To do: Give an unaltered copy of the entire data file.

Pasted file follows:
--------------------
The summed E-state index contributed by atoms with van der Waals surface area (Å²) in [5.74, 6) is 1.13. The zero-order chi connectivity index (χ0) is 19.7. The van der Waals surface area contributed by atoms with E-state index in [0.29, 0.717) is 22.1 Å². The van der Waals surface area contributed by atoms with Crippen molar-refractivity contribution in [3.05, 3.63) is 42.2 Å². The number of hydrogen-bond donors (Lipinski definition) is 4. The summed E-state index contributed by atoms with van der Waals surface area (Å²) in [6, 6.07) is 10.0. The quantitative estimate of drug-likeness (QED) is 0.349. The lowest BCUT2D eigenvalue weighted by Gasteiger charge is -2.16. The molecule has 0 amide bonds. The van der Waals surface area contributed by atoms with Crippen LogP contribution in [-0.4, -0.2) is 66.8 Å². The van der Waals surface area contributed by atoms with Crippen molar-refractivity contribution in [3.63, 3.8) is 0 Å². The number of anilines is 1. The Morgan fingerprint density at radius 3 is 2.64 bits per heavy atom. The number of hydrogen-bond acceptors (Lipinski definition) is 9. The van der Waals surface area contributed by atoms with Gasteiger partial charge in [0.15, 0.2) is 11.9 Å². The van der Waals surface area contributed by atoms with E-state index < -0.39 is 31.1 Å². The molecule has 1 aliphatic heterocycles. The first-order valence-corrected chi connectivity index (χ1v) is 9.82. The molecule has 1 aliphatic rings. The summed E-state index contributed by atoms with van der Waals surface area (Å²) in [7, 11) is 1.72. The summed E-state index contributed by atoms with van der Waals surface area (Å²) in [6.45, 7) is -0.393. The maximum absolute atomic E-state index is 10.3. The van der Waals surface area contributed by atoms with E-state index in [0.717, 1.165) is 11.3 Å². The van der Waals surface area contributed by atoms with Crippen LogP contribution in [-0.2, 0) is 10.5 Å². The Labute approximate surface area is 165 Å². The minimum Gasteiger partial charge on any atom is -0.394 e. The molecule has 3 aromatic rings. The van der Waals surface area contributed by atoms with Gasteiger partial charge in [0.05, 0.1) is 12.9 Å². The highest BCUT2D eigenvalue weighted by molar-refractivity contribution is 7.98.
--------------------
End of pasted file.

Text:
The summed E-state index contributed by atoms with van der Waals surface area (Å²) in [5.74, 6) is 1.13. The zero-order chi connectivity index (χ0) is 19.7. The van der Waals surface area contributed by atoms with E-state index in [0.29, 0.717) is 22.1 Å². The van der Waals surface area contributed by atoms with Crippen molar-refractivity contribution in [3.05, 3.63) is 42.2 Å². The number of hydrogen-bond donors (Lipinski definition) is 4. The summed E-state index contributed by atoms with van der Waals surface area (Å²) in [6, 6.07) is 10.0. The quantitative estimate of drug-likeness (QED) is 0.349. The lowest BCUT2D eigenvalue weighted by Gasteiger charge is -2.16. The molecule has 0 amide bonds. The van der Waals surface area contributed by atoms with Crippen LogP contribution in [-0.4, -0.2) is 66.8 Å². The van der Waals surface area contributed by atoms with Crippen molar-refractivity contribution in [3.63, 3.8) is 0 Å². The number of anilines is 1. The Morgan fingerprint density at radius 3 is 2.64 bits per heavy atom. The number of hydrogen-bond acceptors (Lipinski definition) is 9. The van der Waals surface area contributed by atoms with Gasteiger partial charge in [0.15, 0.2) is 11.9 Å². The van der Waals surface area contributed by atoms with E-state index < -0.39 is 31.1 Å². The molecule has 1 aliphatic heterocycles. The first-order valence-corrected chi connectivity index (χ1v) is 9.82. The molecule has 1 aliphatic rings. The summed E-state index contributed by atoms with van der Waals surface area (Å²) in [7, 11) is 1.72. The summed E-state index contributed by atoms with van der Waals surface area (Å²) in [6.45, 7) is -0.393. The maximum absolute atomic E-state index is 10.3. The van der Waals surface area contributed by atoms with E-state index in [0.717, 1.165) is 11.3 Å². The van der Waals surface area contributed by atoms with Crippen LogP contribution in [-0.2, 0) is 10.5 Å². The Labute approximate surface area is 165 Å². The minimum Gasteiger partial charge on any atom is -0.394 e. The molecule has 3 aromatic rings. The van der Waals surface area contributed by atoms with Gasteiger partial charge in [0.05, 0.1) is 12.9 Å². The highest BCUT2D eigenvalue weighted by molar-refractivity contribution is 7.98.